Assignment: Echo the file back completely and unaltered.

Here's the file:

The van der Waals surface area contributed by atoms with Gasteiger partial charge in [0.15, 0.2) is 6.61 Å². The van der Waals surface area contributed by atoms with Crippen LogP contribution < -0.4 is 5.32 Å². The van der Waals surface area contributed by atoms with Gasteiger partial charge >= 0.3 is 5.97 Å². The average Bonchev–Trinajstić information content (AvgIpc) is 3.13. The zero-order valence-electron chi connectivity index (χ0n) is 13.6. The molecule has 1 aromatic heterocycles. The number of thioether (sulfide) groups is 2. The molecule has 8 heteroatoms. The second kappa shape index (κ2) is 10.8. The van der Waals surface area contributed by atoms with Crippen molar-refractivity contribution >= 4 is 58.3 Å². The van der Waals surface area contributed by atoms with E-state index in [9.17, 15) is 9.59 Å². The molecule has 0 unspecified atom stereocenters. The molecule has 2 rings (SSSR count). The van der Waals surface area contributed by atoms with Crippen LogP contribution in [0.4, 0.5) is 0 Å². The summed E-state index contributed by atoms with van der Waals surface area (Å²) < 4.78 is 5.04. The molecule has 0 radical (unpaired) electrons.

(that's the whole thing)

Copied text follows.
The van der Waals surface area contributed by atoms with Gasteiger partial charge in [0.15, 0.2) is 6.61 Å². The van der Waals surface area contributed by atoms with Crippen LogP contribution < -0.4 is 5.32 Å². The van der Waals surface area contributed by atoms with Gasteiger partial charge >= 0.3 is 5.97 Å². The average Bonchev–Trinajstić information content (AvgIpc) is 3.13. The zero-order valence-electron chi connectivity index (χ0n) is 13.6. The molecule has 1 aromatic heterocycles. The number of thioether (sulfide) groups is 2. The molecule has 8 heteroatoms. The second kappa shape index (κ2) is 10.8. The van der Waals surface area contributed by atoms with Crippen molar-refractivity contribution >= 4 is 58.3 Å². The van der Waals surface area contributed by atoms with E-state index in [9.17, 15) is 9.59 Å². The molecule has 0 unspecified atom stereocenters. The molecule has 2 rings (SSSR count). The van der Waals surface area contributed by atoms with Crippen LogP contribution in [0.4, 0.5) is 0 Å². The summed E-state index contributed by atoms with van der Waals surface area (Å²) < 4.78 is 5.04. The molecule has 0 radical (unpaired) electrons.